A few weeks ago, I discussed some problems with bite mark analysis. It seems at least one forensic dentist agrees with me. Michael West, a Mississippi dentist, testified 81 times that bite marks on people’s bodies matched the teeth of suspects, but he no longer believes in his own specialty.
In a deposition obtained by The Clarion-Ledger, Mr. West said, “I no longer believe in bite-mark analysis. I don’t think it should be used in court. I think you should use DNA.” Previously in court he had emphasized how reliable bite mark evidence was and said that each mark was unique. Unfortunately, he was both wrong and successful at helping prosecutors get convictions. Cases he testified on are now being reviewed:
Two of those convicted in a 2001 aggravated assault case in which West testified, Leigh Stubbs and Tami Vance, are now receiving a new trial. They are both out on bond and will be arraigned today in Brookhaven.
Here’s to hoping that every state will soon prohibit this type of testimony.
Part 1: Introduction
Part 2: Fingerprints
Bite mark analysis is an area of “science” that is unique to crime investigation. Forensic dentists are usually self-employed and have no oversight. There are no rules or regulations governing the industry, and no government entity has ever reviewed the validity of bite mark evidence.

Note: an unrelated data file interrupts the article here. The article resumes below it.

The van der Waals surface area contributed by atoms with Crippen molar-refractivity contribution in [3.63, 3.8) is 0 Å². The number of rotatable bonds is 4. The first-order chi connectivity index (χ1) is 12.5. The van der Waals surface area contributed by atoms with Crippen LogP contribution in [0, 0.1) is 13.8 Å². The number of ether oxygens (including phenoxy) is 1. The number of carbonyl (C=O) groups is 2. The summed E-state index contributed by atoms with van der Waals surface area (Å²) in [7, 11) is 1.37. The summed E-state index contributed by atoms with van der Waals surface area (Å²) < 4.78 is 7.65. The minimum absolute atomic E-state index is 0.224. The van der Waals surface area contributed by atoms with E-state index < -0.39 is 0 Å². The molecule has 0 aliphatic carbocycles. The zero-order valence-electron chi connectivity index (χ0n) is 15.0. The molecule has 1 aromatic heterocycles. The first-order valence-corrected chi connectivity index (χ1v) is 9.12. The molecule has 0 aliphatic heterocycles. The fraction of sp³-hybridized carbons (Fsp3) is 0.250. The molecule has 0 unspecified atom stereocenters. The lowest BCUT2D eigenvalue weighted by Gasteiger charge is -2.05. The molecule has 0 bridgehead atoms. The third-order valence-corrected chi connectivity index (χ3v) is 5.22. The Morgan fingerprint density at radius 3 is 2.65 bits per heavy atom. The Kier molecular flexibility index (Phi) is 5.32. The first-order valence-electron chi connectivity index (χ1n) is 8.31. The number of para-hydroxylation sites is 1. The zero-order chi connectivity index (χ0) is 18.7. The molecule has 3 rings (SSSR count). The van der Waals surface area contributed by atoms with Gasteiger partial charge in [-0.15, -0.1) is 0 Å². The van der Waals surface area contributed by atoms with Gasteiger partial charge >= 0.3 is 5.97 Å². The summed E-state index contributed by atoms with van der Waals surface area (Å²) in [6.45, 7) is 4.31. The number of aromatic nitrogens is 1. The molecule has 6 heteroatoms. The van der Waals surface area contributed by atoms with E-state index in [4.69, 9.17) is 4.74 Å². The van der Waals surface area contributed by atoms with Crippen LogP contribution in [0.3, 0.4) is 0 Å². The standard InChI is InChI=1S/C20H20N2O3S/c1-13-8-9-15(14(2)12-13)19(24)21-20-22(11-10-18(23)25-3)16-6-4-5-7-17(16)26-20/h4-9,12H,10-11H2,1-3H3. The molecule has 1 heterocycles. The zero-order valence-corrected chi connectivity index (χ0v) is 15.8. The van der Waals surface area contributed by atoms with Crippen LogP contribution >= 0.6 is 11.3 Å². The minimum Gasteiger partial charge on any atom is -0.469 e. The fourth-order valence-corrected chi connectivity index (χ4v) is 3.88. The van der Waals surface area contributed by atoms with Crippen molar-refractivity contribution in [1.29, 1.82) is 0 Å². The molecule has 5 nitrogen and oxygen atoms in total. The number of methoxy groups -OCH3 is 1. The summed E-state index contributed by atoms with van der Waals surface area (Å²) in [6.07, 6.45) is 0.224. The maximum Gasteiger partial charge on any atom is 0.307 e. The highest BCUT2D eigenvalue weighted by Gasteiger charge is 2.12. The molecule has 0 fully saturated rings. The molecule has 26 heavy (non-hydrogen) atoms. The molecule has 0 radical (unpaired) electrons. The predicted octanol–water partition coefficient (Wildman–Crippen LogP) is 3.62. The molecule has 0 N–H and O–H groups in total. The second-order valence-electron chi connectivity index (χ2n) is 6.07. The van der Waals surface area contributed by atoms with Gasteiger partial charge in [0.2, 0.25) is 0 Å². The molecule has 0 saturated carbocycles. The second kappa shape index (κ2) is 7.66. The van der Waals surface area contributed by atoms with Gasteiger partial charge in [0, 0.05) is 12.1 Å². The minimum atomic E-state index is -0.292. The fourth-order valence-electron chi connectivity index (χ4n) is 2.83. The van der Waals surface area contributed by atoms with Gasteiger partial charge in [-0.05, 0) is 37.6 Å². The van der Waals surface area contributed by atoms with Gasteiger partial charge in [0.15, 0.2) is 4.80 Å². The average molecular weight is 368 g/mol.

From the start, bite mark analysis has been a dubious science. As the Chicago Tribune outlined, the field was born in 1970 when eight dentists sought to seek recognition from the American Academy of Forensic Sciences as a legitimate way to identify criminals, but they needed 10 members. They scoured the meeting rooms and were able to find 2 other pathologists who also happened to hold dental degrees.
The field hasn’t improved much since then. 42 years later and forensic dentists still disagree about whether or not a particular mark is even a bite. Thanks to DNA testing, we now know that innocent people have been convicted in cases where the primary evidence was bogus bite mark analysis.
A bite leaves an imperfect impression on the skin, and irregularities in bodies cause distortions. Furthermore, teeth, unlike DNA or fingerprints, are impermanent. Even a study conducted by the American Board of Forensic Odontology found a 63.5% rate of false identifications, and yet courts continue to accept bite mark analysis into evidence.